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Juanita Santana - photo Border Patrol Agent Tucson Sector On June 29, 1995, Border Patrol Agent Juanita Santana of the Tucson Border Patrol Station, was assigned to patrol a major smuggling route south of Tucson, Arizona. Shortly after 5:00 p.m., Agent Santana observed a suspicious vehicle and conducted a normal vehicle stop. When she reached the rear door of the car, the driver, without warning, pointed a handgun out of his window and immediately began firing at her. Two shots struck her in the chest directly over her heart. Both bullets were stopped by a bulletproof vest she was wearing. A third shot struck her left forearm and completely penetrated it below the elbow. The fourth shot struck her ammunition pouch, which was fastened to her gun belt. This fourth bullet disintegrated on impact and Agent Santana was struck in the abdomen by shrapnel from the bullet. Although struck four times and seriously wounded, Agent Santana drew her revolver and returned fire at the driver. Agent Santana ran back to her patrol vehicle and immediately began to pursue the fleeing suspects. She radioed for assistance and informed the Communications Center that she had been shot. Even though she was injured and bleeding heavily, she maintained her composure and clearly broadcast all pertinent suspect information.
To all who shall see the presents, greeting: This is to certify that the Chief of the United States Border Patrol has awarded the Purple Cross Medal to William N. Purdy for wounds sustained during the performance of his official duties as a Border Patrol Inspector on September 30, 1962, in Oxford, Mississippi. Inspector Purdy was shot and wounded by a sniper during a riot at the University of Mississippi. Throughout this harrowing ordeal, Inspector Purdy exhibited exemplary inner strength and courage, which are in keeping with the finest traditions of, and reflect, highly upon, the United States Border Patrol.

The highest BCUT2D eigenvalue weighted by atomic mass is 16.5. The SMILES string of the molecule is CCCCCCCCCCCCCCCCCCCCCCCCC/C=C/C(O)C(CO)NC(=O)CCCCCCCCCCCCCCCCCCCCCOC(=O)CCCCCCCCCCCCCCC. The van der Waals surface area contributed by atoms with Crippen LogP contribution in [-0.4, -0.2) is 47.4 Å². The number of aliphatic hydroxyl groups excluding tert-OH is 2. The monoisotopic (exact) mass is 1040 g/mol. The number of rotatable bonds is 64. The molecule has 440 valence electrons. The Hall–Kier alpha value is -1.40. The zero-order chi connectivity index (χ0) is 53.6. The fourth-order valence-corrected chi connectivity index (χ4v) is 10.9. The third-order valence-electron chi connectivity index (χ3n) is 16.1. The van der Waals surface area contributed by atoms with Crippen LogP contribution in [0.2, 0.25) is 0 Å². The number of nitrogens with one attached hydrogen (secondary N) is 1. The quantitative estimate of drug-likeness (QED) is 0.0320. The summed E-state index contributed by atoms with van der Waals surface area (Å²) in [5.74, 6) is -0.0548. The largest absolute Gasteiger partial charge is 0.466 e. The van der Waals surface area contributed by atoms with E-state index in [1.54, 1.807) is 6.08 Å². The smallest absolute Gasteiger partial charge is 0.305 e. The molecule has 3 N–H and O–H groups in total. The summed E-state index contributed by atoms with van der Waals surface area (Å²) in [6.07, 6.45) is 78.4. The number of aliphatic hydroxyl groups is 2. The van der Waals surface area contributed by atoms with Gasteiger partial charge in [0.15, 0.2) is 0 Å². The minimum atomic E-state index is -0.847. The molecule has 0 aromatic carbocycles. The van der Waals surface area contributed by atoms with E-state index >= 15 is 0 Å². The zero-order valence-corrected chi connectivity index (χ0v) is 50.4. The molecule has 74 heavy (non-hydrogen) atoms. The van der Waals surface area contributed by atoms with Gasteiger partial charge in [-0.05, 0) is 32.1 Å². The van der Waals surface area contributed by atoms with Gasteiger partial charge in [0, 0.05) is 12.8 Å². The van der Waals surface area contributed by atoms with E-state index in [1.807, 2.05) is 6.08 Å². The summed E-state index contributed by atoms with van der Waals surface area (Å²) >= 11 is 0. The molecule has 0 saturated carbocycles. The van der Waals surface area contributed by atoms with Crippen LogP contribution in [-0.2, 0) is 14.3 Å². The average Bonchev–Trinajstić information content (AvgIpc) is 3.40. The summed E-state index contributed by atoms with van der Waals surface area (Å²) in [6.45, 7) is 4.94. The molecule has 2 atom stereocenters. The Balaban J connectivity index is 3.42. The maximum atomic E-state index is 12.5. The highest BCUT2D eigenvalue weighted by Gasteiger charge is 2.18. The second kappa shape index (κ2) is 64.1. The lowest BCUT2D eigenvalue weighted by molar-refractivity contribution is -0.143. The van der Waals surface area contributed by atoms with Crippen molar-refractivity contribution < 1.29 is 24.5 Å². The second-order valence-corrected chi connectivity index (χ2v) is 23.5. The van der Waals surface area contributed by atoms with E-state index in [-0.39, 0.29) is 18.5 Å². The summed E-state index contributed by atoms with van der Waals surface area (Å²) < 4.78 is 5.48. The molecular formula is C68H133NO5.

Note - Inspector Purdy also received a Letter of Appreciation from President Kennedy for this action. Follow this link to see that recognition.
Paul E. Conover Chief Patrol Agent, Swanton Sector, Swanton, Vermont (then Border Patrol Agent, Marfa Sector, Presidio Station, Presidio, Texas)
Place and Date of Incident: Near Redford, Texas, August 17, 1982
Citation: Border Patrol Agent Paul E. Conover sustained life-threatening injuries as a direct result of a hostile, armed conflict while performing his official duties. At approximately 5:15 p.m., Agent Conover and his partner were searching for a murder suspect at a river crossing along the Mexican border. The subject was known to carry a fIrearm at all times and was belleved to be accompanied by another armed subject. Approximately 5 miles east of Redford, Texas, Agent Conover and his partner observed two subjects cross the river in a boat. The area is very remote, desolate, and rugged with tall, thick brush. As the agents approached a clearing in the brush, one of the subjects immediately opened fire on Agent Conover with a .30 caliber M-1 carbine rifle. Agent Conover was first struck in both legs and fell to the ground. Despite his serious wounds, he immediately began returning fire with his 12-gauge shotgun. Again Agent Conover was struck by the subject's rifle fire; the round ended up in his lower back. Agent Conover continued to return fire, striking his assailant. The subjects then attempted to flee back into Mexico. The assailant was captured before reaching the river. Agent Conover was placed in an ambulance for transportation to a hospital in Alpine, Texas, when this ambulance broke down. He was then transferred to a Border Patrol unit for part of the trip. He then immediately had to be transported to El Paso, Texas, via ground ambulance for a 3-hour trip. During this transport, this ambulance also broke down, and he had to be transferred again to another vehicle. Agent Conover finally arrived at the medical facility in El Paso, where he was hospitalized for 8 weeks as a result of these injuries. Throughout this harrowing ordeal, Agent Conover exhibited exemplary inner strength and courage, which were in keeping with the finest traditions of, and reflect highly upon, the U.S. Border Patrol. Honor First!
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